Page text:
- Bats Right, Throws Right
- Height 6' 3", Weight 195 lb.
Infielder Erik Gonzalez began his professional career in 2009 at 17 years old. He was signed by the Cleveland Indians.
After stealing 14 bases his first campaign, he hit .346/.384/.442 in 64 games for the DSL Indians in 2010. Other seasons of note include 2013, when he had 32 doubles, 12 triples and 11 stolen bases for the Lake County Captains and Carolina Mudcats (and later hit .325 in 45 games for the Leones del Escogido over the winter) and 2014, when he had 10 triples, 21 steals and a .309/.352/.428 slash line in 105 games between Carolina and the Akron RubberDucks.
In 2015, he reached Triple A for the first time, hitting .223/.277/.311 in 65 games for the Columbus Clippers. He had 18 steals on the year as a whole, including his time at Double A; going into the campaign, he was ranked the #8 prospect in the Indians' system by Baseball America. He was a Mid-Season All-Star in 2010, 2014 and 2016 and a MiLB.com Organization All-Star in 2013, 2014 and 2015.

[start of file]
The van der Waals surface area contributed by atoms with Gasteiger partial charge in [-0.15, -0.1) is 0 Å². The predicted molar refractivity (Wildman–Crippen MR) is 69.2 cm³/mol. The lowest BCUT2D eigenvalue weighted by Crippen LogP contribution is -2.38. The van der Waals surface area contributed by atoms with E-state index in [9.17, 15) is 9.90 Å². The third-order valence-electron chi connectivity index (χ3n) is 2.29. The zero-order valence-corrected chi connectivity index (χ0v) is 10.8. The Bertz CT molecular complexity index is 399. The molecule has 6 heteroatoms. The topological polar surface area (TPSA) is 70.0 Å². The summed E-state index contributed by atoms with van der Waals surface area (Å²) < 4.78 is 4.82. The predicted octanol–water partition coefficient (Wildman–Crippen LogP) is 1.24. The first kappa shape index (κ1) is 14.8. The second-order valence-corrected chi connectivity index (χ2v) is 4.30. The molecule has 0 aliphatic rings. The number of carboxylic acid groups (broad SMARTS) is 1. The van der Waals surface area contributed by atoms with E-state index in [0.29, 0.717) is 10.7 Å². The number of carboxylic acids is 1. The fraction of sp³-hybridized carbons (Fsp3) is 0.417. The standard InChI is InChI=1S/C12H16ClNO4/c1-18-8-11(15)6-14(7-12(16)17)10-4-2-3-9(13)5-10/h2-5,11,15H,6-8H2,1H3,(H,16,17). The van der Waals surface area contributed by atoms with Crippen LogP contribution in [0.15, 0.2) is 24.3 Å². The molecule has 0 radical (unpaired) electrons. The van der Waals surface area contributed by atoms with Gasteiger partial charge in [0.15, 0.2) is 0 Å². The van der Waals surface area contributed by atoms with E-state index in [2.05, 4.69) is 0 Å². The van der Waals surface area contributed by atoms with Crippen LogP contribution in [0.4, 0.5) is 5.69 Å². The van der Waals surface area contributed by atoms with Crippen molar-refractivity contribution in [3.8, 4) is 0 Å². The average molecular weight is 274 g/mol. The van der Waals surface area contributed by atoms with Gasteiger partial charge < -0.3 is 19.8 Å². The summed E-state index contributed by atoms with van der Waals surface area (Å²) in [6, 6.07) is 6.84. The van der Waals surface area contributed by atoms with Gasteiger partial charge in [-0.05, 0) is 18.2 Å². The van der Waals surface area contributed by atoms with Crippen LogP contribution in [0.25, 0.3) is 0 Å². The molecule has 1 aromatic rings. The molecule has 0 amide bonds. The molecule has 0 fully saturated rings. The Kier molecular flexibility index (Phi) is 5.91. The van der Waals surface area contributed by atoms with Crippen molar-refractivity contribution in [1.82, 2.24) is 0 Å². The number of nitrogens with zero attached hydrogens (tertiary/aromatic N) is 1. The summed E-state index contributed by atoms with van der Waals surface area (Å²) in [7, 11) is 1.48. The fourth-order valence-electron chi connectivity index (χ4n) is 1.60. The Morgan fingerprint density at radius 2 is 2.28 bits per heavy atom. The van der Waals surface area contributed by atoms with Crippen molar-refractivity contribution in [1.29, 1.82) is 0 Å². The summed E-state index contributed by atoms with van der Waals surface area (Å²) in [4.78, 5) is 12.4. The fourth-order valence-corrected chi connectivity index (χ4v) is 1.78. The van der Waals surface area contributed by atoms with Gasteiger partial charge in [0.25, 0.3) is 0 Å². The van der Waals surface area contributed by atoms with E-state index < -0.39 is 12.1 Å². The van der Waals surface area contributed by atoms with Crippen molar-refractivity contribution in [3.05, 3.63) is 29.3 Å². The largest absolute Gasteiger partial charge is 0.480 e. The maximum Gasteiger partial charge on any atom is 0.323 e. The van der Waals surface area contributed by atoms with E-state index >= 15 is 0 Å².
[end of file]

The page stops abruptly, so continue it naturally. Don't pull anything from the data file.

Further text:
After being ranked the #12 prospect in the Indians chain and beginning 2016 at Triple A, Gonzalez was promoted to the major leagues. On July 16th, he made his debut. Pinch-hitting for outfielder Tyler Naquin against Minnesota Twins pitcher Fernando Abad, he struck out in his first at-bat. He collected his first hit on July 19th, a single off Kansas City Royals pitcher Brian Flynn.
On September 14, 2017, the Indians were in danger of seeing their American League-record 21-game winning streak end, as they were trailing the Kansas City Royals, 2-1, in the bottom of the 9th. With Naquin on first base, pinch-hitter Francisco Mejia hit into a force out for the second out, with Francisco Lindor coming to bat. Manager Terry Francona sent Gonzalez as a pinch-runner for Mejia. With two strikes against closer Kelvin Herrera, Lindor lashed a pitch against the left-field fence, just out of the reach of Alex Gordon and Erik came racing all the way home with the tying run. Cleveland then scored again in the bottom of the 10th to extend the streak to 22 straight wins, the longest in major league history that dies not include any tie games.